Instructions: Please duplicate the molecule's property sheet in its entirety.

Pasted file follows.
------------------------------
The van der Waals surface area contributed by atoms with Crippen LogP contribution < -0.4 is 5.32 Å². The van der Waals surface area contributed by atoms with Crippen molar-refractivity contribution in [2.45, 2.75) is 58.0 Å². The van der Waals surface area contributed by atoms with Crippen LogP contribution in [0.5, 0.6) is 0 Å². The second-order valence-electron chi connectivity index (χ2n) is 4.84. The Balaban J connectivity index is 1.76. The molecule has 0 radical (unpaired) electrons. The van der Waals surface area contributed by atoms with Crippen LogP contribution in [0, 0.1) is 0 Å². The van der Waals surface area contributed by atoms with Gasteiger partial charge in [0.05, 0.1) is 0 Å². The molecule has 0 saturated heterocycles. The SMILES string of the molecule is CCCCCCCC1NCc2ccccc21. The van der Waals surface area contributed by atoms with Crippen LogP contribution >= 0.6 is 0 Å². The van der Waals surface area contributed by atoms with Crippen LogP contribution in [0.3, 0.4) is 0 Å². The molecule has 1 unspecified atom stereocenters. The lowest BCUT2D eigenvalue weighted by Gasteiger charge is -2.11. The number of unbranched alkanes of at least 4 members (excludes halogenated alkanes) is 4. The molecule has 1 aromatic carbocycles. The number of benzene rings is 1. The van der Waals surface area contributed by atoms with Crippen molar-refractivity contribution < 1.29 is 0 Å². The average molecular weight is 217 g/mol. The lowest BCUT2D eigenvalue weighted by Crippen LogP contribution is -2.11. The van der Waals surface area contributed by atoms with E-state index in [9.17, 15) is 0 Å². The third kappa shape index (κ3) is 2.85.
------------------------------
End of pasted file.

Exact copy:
The van der Waals surface area contributed by atoms with Crippen LogP contribution < -0.4 is 5.32 Å². The van der Waals surface area contributed by atoms with Crippen molar-refractivity contribution in [2.45, 2.75) is 58.0 Å². The van der Waals surface area contributed by atoms with Crippen LogP contribution in [0.5, 0.6) is 0 Å². The second-order valence-electron chi connectivity index (χ2n) is 4.84. The Balaban J connectivity index is 1.76. The molecule has 0 radical (unpaired) electrons. The van der Waals surface area contributed by atoms with Crippen LogP contribution in [0, 0.1) is 0 Å². The van der Waals surface area contributed by atoms with Gasteiger partial charge in [0.05, 0.1) is 0 Å². The molecule has 0 saturated heterocycles. The SMILES string of the molecule is CCCCCCCC1NCc2ccccc21. The van der Waals surface area contributed by atoms with Crippen LogP contribution >= 0.6 is 0 Å². The van der Waals surface area contributed by atoms with Crippen LogP contribution in [0.3, 0.4) is 0 Å². The molecule has 1 unspecified atom stereocenters. The lowest BCUT2D eigenvalue weighted by Gasteiger charge is -2.11. The number of unbranched alkanes of at least 4 members (excludes halogenated alkanes) is 4. The molecule has 1 aromatic carbocycles. The number of benzene rings is 1. The van der Waals surface area contributed by atoms with Crippen molar-refractivity contribution < 1.29 is 0 Å². The average molecular weight is 217 g/mol. The lowest BCUT2D eigenvalue weighted by Crippen LogP contribution is -2.11. The van der Waals surface area contributed by atoms with E-state index in [9.17, 15) is 0 Å². The third kappa shape index (κ3) is 2.85.